Putin attacks Ukraine as attacks spoil Russian presidential elections | Election news

Russians begin voting in a three-day election that will almost certainly give the president six more years.

Russian President Vladimir Putin accused Ukraine of trying to disrupt the presidential elections in his country by bombing Russian territory and using 2,500 soldiers to try to penetrate Russia's borders, and promised to punish Kiev for its actions.

Polling stations opened in 11 time zones in Russia on Friday to begin three days of voting, with Putin almost certain to secure a fifth presidential term since winning his first election in 2000 with dissent in the country almost completely stifled.

The shadow of the Ukrainian war fell on the elections with what Putin said was repeated bombing of western Russia and an attempt by Ukrainian agents to cross into Russian territory in two Russian regions.

“These enemy strikes will not remain unpunished,” a visibly angry Putin said at a meeting of Russia’s Security Council, which includes military and intelligence chiefs, as well as the state’s most powerful civilian officials.

Putin said that four attacks on the Belgorod region and one on the Kursk region – both on the border with Ukraine – were launched by about 2,500 Ukrainian agents. He added that they had 35 tanks and 40 armored vehicles, and that 60 percent of the fighters were killed.

Ukrainian officials said earlier on Friday that Russian armed groups based in Ukraine and opposed to the Kremlin carried out the attacks in Belgorod and Kursk.

The first day of the election was also marred by disturbances that included dye being poured into ballot boxes, a Molotov cocktail thrown at a polling station in Putin's hometown, and reports of cyberattacks.

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At least nine people were arrested for sabotage at polling stations. There were two incidents in Moscow, where a woman filled a ballot box with ink and another woman at another polling station set fire to a booth.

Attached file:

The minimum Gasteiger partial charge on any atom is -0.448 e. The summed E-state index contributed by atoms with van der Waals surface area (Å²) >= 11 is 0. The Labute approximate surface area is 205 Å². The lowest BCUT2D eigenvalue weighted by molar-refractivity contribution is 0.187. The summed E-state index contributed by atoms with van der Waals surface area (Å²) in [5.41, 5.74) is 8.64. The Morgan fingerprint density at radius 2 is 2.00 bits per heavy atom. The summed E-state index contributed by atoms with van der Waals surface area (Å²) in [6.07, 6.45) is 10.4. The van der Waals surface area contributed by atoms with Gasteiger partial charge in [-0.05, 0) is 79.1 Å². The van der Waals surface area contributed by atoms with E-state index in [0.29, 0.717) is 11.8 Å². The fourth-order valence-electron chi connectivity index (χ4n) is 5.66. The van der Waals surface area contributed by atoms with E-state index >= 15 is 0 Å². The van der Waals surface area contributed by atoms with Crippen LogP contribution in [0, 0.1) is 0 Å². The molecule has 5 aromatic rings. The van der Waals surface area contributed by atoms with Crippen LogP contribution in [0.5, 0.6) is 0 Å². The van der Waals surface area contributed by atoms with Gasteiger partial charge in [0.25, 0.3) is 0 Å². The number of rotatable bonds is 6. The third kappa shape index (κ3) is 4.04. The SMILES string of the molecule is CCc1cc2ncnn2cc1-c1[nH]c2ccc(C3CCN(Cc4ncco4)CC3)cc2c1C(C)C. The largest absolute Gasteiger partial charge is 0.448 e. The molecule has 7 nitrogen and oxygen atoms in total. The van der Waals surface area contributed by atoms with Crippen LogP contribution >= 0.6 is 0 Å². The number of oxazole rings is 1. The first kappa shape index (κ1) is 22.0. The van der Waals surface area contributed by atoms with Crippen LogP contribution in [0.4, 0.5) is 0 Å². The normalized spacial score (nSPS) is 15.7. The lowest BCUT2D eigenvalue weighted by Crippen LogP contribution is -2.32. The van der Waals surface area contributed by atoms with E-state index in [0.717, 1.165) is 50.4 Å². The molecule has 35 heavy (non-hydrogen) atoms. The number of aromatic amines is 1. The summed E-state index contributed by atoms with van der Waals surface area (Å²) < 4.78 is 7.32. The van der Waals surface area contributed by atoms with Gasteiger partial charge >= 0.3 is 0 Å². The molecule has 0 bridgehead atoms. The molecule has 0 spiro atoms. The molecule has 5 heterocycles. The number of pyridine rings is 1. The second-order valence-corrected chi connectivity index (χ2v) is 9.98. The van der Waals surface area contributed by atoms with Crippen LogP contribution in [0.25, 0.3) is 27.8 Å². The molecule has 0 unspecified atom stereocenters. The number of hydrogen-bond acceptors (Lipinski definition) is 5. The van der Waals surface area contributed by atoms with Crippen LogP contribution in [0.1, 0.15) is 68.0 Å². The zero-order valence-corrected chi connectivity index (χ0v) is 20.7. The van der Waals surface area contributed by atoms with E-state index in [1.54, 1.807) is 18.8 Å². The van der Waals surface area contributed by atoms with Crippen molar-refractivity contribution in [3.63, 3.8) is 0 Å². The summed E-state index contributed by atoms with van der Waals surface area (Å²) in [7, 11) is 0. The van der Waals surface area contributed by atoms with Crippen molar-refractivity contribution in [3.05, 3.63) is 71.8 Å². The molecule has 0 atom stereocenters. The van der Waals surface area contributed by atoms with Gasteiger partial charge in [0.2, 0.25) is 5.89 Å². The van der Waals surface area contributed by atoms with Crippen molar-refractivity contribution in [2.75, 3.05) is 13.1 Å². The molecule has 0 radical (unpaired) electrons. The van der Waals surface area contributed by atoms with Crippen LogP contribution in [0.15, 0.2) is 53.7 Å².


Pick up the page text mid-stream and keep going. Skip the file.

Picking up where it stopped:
Many people poured the green liquid into ballot boxes, in an apparent reference to the late opposition leader Alexei Navalny, who was attacked in 2017 by an attacker who sprayed green disinfectant on his face.

The head of the Russian Electoral Commission, Ella Pamfilova, said that those who committed acts of sabotage face a prison sentence of up to five years, and indicated that they received money from people seeking to disrupt the vote.

Interactive - Russia Elections - Who's on the ballot

The other candidates are from parties friendly to the Kremlin: Nikolai Kharitonov from the Communist Party, Leonid Slutsky from the National Liberal Democratic Party, and Vladislav Davankov from the New People's Party.

Opposition politician Boris Nadezhdin tried to run against Putin on an anti-war list, but was banned from running after the Central Election Commission said irregularities were found in a list of his supporters' signatures.

Other potential opposition candidates who could have run against Putin are dead, imprisoned or living abroad.

Al Jazeera's Dorsa Jabbari, reporting from Moscow, said that everyone she spoke to at the polling station she visited said they supported Putin.

“They say he is a man of the country, and they trust him and have known him for many years. They believe in his policies, both internally and externally,” she said.

“What is clear is that Putin will continue to reign again in power and tighten his grip.”

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Accessory areas

People in Russia's annexed regions of Ukraine – Crimea, Luhansk, Donetsk, Zaporizhia and Kherson – also participated in the presidential elections.

In the eastern Donetsk region, armed soldiers in full combat gear accompanied election officials as they set up mobile polling stations on small tables in the streets.

Attached Ukrainian regions

Ukraine condemned holding elections in the territories it annexed. In December, the Ukrainian Foreign Ministry issued a statement calling on the international community to “impose sanctions on those involved in their organization and behavior.”

“Any elections in Russia have nothing to do with democracy. They only serve as a tool to keep the Russian regime in power,” the ministry said.

Olga Tokaryuk, a Chatham House OSUN academic fellow at the Ukraine Forum, said Ukrainians were not taking the elections “seriously.”

Real change in Russia will not come automatically with Putin removed from power; “This is only possible if Russia abandons its imperial ambitions and stops waging wars of conquest – which is not on the horizon,” Tokariuk told Al Jazeera.

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